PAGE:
The Estée Lauder Cos.’ annual Breast Cancer Campaign is getting a digital-friendly makeover.
The campaign, started by the late Evelyn Lauder in 1992, will have a heightened presence online. The campaign starts today, the beginning of Breast Cancer Awareness month, with touchstones such as illuminating the Empire State building in pink and executive chairman William Lauder ringing the New York Stock Exchange closing bell. Lauder will be ringing the bell virtually, and the Empire State Building will also be passing along messages on its social media channels from two of the campaign’s global ambassadors, actor Elizabeth Hurley, and Bari Seiden-Young, senior vice president of global corporate communications, citizenship and sustainability at the Estée Lauder Cos. Inc.
Estée Lauder will also be offering more donation opportunities at points of sale on the brands’ respective e-commerce channels. Twenty of the company’s brands, including La Mer, Aveda, Dr. Jart+ and Jo Malone will also be giving varying proceeds from sales of designated pink ribbon products to the Breast Cancer Research Foundation, which was also founded by Evelyn Lauder in 1993.
The Estée Lauder Cos. is also launching a social media component to the campaign, asking participants to post photos on social media with captions explaining what the pink ribbon signifies to them and the hashtags #TimetoEndBreastCancer and #ELCDonates. For every public feed post on Instagram and Facebook, The Estée Lauder Cos. will donate $25 to the BCRF up to $100,000.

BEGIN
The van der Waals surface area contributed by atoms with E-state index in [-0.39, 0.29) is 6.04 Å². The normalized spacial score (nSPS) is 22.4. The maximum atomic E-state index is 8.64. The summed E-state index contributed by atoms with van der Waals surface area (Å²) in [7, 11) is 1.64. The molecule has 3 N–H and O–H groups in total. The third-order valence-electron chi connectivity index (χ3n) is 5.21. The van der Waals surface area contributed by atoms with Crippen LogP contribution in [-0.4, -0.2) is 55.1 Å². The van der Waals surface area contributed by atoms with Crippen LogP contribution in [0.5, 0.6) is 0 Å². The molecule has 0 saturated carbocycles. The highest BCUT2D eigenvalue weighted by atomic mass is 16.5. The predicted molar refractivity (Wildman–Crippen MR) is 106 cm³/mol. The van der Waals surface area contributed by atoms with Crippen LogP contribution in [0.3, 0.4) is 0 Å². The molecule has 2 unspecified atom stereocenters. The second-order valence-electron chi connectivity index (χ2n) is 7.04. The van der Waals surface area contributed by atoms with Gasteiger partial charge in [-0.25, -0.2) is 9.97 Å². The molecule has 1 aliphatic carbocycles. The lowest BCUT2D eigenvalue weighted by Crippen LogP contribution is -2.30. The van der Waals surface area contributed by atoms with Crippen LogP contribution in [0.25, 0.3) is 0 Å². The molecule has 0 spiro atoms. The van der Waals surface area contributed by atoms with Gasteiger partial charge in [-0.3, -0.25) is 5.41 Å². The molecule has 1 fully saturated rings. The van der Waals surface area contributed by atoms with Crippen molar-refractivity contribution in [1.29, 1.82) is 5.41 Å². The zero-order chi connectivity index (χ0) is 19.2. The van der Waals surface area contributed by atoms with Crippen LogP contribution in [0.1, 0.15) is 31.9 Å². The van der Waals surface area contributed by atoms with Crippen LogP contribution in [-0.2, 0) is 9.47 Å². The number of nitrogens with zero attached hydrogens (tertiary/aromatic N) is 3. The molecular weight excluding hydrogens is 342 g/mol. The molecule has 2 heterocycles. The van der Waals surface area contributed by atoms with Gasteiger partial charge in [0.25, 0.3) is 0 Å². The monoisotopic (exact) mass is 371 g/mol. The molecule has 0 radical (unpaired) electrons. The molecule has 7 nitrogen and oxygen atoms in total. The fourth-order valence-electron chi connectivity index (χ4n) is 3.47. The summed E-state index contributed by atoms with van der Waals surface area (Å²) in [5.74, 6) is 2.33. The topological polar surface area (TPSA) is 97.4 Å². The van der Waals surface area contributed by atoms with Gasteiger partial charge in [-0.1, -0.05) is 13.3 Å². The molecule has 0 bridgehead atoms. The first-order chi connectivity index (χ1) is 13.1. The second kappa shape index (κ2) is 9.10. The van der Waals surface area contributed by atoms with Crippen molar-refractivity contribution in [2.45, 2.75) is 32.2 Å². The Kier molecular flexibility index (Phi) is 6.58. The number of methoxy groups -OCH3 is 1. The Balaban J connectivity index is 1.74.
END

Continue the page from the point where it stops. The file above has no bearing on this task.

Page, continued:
“We’ve been using digital platforms in more ways than ever this year,” Seiden-Young said. ELC is also offering webinars to its employees for the month. “We’re trying to engage the global community for support. People around the world really want to show support,” she said.
Seiden-Young is no stranger to evolution, having taken the reins of the campaign for Estée Lauder in 2010. For the brand’s 25th anniversary, it re-branded from the Breast Cancer Awareness Campaign to the Breast Cancer Campaign, focusing more on “inspiring action” than raising awareness, Seiden-Young said. To date, The Estée Lauder Cos. has raised more than $89 million via the campaign, $73 million of which has funded 293 research grants of $250,000 each through the BCRF.
Seiden-Young said the campaign is The Estée Lauder Cos.’s largest social impact campaign, and it comes on the heels of the company’s voting initiatives. It also comes at a time when corporate citizenship and social conscience are an ever-growing concern for consumers. For Seiden-Young, authenticity and transparency are key to resonating with consumers. “We’ve always been transparent about where the money raised is going and how those funds are being used. That transparency is part of our company values, and that has not changed,” Seiden-Young said.
Given the economic landscape, there are concerns about whether or not contributions will be more of a challenge. “Currently, there are concerns that contributions will be impacted. Breast cancer research faces the threats of cuts as we fight against [the coronavirus pandemic],” Seiden-Young said. “If anything, we feel this is the year we need to double down and do whatever we can to end breast cancer and save lives.”
“We remain steadfast in our long-standing commitment to the health and wellness of people everywhere who are affected by breast cancer,” said William P. Lauder, executive chairman of the Estée Lauder Cos. in a statement.
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